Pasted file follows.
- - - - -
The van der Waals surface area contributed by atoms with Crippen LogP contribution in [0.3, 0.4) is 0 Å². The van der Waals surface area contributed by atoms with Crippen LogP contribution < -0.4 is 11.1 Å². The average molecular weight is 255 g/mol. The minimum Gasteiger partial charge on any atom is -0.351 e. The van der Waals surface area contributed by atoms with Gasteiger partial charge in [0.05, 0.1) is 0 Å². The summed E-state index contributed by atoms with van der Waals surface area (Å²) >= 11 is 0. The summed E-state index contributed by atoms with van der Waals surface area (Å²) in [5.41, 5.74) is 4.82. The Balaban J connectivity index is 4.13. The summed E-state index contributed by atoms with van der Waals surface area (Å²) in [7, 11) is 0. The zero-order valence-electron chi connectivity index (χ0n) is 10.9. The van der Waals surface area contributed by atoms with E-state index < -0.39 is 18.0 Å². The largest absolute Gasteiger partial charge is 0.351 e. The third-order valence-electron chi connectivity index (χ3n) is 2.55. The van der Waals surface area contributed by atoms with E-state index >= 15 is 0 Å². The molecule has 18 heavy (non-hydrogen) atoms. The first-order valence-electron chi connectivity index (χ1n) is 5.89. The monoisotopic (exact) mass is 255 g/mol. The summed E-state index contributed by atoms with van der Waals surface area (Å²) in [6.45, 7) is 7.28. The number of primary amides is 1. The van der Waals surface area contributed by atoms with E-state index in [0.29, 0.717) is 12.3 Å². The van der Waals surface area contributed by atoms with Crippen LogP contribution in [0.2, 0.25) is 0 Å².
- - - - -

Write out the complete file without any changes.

The van der Waals surface area contributed by atoms with Crippen LogP contribution in [0.3, 0.4) is 0 Å². The van der Waals surface area contributed by atoms with Crippen LogP contribution < -0.4 is 11.1 Å². The average molecular weight is 255 g/mol. The minimum Gasteiger partial charge on any atom is -0.351 e. The van der Waals surface area contributed by atoms with Gasteiger partial charge in [0.05, 0.1) is 0 Å². The summed E-state index contributed by atoms with van der Waals surface area (Å²) >= 11 is 0. The summed E-state index contributed by atoms with van der Waals surface area (Å²) in [5.41, 5.74) is 4.82. The Balaban J connectivity index is 4.13. The summed E-state index contributed by atoms with van der Waals surface area (Å²) in [7, 11) is 0. The zero-order valence-electron chi connectivity index (χ0n) is 10.9. The van der Waals surface area contributed by atoms with E-state index < -0.39 is 18.0 Å². The largest absolute Gasteiger partial charge is 0.351 e. The third-order valence-electron chi connectivity index (χ3n) is 2.55. The van der Waals surface area contributed by atoms with E-state index >= 15 is 0 Å². The molecule has 18 heavy (non-hydrogen) atoms. The first-order valence-electron chi connectivity index (χ1n) is 5.89. The monoisotopic (exact) mass is 255 g/mol. The summed E-state index contributed by atoms with van der Waals surface area (Å²) in [6.45, 7) is 7.28. The number of primary amides is 1. The van der Waals surface area contributed by atoms with E-state index in [0.29, 0.717) is 12.3 Å². The van der Waals surface area contributed by atoms with Crippen LogP contribution in [0.2, 0.25) is 0 Å².